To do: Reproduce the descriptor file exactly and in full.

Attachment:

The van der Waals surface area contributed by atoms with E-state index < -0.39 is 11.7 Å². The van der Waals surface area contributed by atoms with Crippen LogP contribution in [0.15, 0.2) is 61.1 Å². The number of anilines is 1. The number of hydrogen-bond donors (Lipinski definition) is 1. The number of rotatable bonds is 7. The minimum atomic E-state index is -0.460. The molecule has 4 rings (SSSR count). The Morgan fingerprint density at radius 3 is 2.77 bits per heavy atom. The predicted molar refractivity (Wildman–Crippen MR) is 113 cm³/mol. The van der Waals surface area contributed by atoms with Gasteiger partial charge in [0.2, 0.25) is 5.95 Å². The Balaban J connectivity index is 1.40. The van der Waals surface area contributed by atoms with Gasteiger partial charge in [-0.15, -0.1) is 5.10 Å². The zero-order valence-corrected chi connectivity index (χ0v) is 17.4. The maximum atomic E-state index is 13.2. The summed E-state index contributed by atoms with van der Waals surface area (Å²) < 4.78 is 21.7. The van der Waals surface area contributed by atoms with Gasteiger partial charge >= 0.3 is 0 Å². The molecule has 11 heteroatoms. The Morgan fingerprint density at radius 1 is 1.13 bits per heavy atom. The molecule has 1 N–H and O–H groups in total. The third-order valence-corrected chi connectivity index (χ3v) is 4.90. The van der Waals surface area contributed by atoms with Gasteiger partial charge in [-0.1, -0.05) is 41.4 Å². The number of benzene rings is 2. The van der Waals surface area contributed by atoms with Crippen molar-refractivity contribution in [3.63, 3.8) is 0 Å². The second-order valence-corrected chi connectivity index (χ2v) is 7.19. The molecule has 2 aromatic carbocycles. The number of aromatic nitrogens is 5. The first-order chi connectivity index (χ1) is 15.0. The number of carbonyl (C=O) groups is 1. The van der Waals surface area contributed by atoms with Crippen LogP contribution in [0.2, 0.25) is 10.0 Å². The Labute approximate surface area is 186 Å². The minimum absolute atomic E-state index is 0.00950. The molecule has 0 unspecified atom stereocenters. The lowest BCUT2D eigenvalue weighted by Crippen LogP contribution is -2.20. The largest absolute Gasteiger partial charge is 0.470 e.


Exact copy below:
The van der Waals surface area contributed by atoms with E-state index < -0.39 is 11.7 Å². The van der Waals surface area contributed by atoms with Crippen LogP contribution in [0.15, 0.2) is 61.1 Å². The number of anilines is 1. The number of hydrogen-bond donors (Lipinski definition) is 1. The number of rotatable bonds is 7. The minimum atomic E-state index is -0.460. The molecule has 4 rings (SSSR count). The Morgan fingerprint density at radius 3 is 2.77 bits per heavy atom. The predicted molar refractivity (Wildman–Crippen MR) is 113 cm³/mol. The van der Waals surface area contributed by atoms with Gasteiger partial charge in [0.2, 0.25) is 5.95 Å². The Balaban J connectivity index is 1.40. The van der Waals surface area contributed by atoms with Gasteiger partial charge in [-0.15, -0.1) is 5.10 Å². The zero-order valence-corrected chi connectivity index (χ0v) is 17.4. The maximum atomic E-state index is 13.2. The summed E-state index contributed by atoms with van der Waals surface area (Å²) < 4.78 is 21.7. The van der Waals surface area contributed by atoms with Gasteiger partial charge >= 0.3 is 0 Å². The molecule has 11 heteroatoms. The Morgan fingerprint density at radius 1 is 1.13 bits per heavy atom. The molecule has 1 N–H and O–H groups in total. The third-order valence-corrected chi connectivity index (χ3v) is 4.90. The van der Waals surface area contributed by atoms with Gasteiger partial charge in [-0.1, -0.05) is 41.4 Å². The number of benzene rings is 2. The van der Waals surface area contributed by atoms with Crippen molar-refractivity contribution in [3.63, 3.8) is 0 Å². The second-order valence-corrected chi connectivity index (χ2v) is 7.19. The molecule has 2 aromatic carbocycles. The number of aromatic nitrogens is 5. The first-order chi connectivity index (χ1) is 15.0. The number of carbonyl (C=O) groups is 1. The van der Waals surface area contributed by atoms with Crippen LogP contribution in [0.2, 0.25) is 10.0 Å². The Labute approximate surface area is 186 Å². The minimum absolute atomic E-state index is 0.00950. The molecule has 0 unspecified atom stereocenters. The lowest BCUT2D eigenvalue weighted by Crippen LogP contribution is -2.20. The largest absolute Gasteiger partial charge is 0.470 e.